Aurora Magazine

Promoting excellence in advertising

Hellmann’s Isn’t Only For ‘Burgers’

Published 21 Sep, 2021 12:06pm
Why Akbar Chaudry taught Faiza Saleem how to pronounce "mayo".

Hellmann's Mayonnaise was introduced in Pakistan, by Unilever Pakistan, in April. Last month, the brand collaborated with two leading influencers, Akbar Chaudry and Faiza Saleem, to create awareness for the product - on digital - with a video titled Eat a burger, Like a Burger.

The DVC starts with a Hellman’s product reel followed by what seems like a behind-the-scenes conversation between two desi people pretending to be ‘burgers’ for an ad. The juxtaposition between their off-screen desi-ness and on-screen burger ‘OMGs’ are entertaining as the two contrasting situations/conversations inter-cut one another. For example, Chaudry renders Strings’ Ayo Ayo Aa Hay Koi Hum Jaisa to help Saleem pronounce mayo the way ‘burgers’ do it; the way the characters switch their accents adds an interesting angle.

Mehr Hamid, Creative Director, JWT|Grey describes the DVC as “a taste trial with a difference. Our objective was to entertain and educate consumers in a non-contrived way and communicate that real, authentic ingredients make Hellmann’s superior in taste compared to its competitors.”

She adds: “Faiza and Akbar are both entertaining influencers on social media and have a very REAL style of humour that entertains people. They connect with their audience in a relatable fashion and this makes them very popular.”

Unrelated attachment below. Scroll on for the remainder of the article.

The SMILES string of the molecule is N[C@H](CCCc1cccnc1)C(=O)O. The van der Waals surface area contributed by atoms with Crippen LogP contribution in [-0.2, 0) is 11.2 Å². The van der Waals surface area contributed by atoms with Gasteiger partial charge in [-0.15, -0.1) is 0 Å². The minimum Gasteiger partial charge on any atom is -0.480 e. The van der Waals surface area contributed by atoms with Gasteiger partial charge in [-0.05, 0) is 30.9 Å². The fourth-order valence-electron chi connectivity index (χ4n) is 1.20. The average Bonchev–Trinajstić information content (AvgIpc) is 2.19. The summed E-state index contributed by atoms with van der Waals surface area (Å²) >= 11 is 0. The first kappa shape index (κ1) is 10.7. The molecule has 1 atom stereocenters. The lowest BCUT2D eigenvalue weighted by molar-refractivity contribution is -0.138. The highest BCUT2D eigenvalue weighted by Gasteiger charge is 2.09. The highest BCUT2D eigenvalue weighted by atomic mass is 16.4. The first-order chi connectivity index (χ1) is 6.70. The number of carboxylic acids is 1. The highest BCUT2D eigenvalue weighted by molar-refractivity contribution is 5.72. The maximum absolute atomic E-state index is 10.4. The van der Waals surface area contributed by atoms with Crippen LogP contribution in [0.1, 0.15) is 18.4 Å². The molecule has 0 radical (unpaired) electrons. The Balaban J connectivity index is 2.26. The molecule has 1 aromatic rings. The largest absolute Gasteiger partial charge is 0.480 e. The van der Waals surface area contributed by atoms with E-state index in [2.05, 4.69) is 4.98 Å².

Despite a decent script and exceptional acting, the DVC did not go ‘viral’ as one would expect (given the presence of two comedic powerhouses like Chaudry and Saleem); one would expect nothing less than a viral bomb when these two stand-up comedy A-listers come together.

One of the reasons for this could be is that the whole ‘Burger versus Desi’ theme has been done to death and hardly carries the hard comic punches it once did. Another could be that the ad is extremely ‘branded’ from the get-go. Despite consistent efforts by agencies, subtle branding remains an outlandish concept and they still believe that the product and its logo must be in your face. Brands still struggle to comprehend that the minute content becomes aggressively branded, it tends to lose its impact.

Saleem’s sketch The Good News for the lawn brand So Kamal garnered approximately 1.1 million views and 1.4k shares and is a great example of subtle branding. The sketch delicately touched on the topic of desi aunties badgering married women for ‘good news’. The audience only finds out in the last few seconds that the real good news is that there is a 70% sale at So Kamal. This shows that branded content can be hilarious and achieve virality if it brings something fresh and new.

However, the Hellmann’s brand team is quite satisfied with the response. “The idea was to use social media influencers to make the communication go viral. And that’s exactly what happened. As soon as it was uploaded through the influencers’ social media pages, the video got a lot of comments and shares. The campaign achieved a view-through rate of 29%; as the industry average is 15%, it is almost double in terms of shareability and reach,” says Hamid.

In the future, Hellmann’s plan to conduct real taste trials in large and small towns in addition to seasonal digital content; to increase consumption, they will emphasise how a variety of food items that can be used with Hellmann’s.

“We have planned more digital content featuring other social media influencers to communicate the same, consistent message for the brand,” Hamid adds.

Taniya Hasan is a content marketer.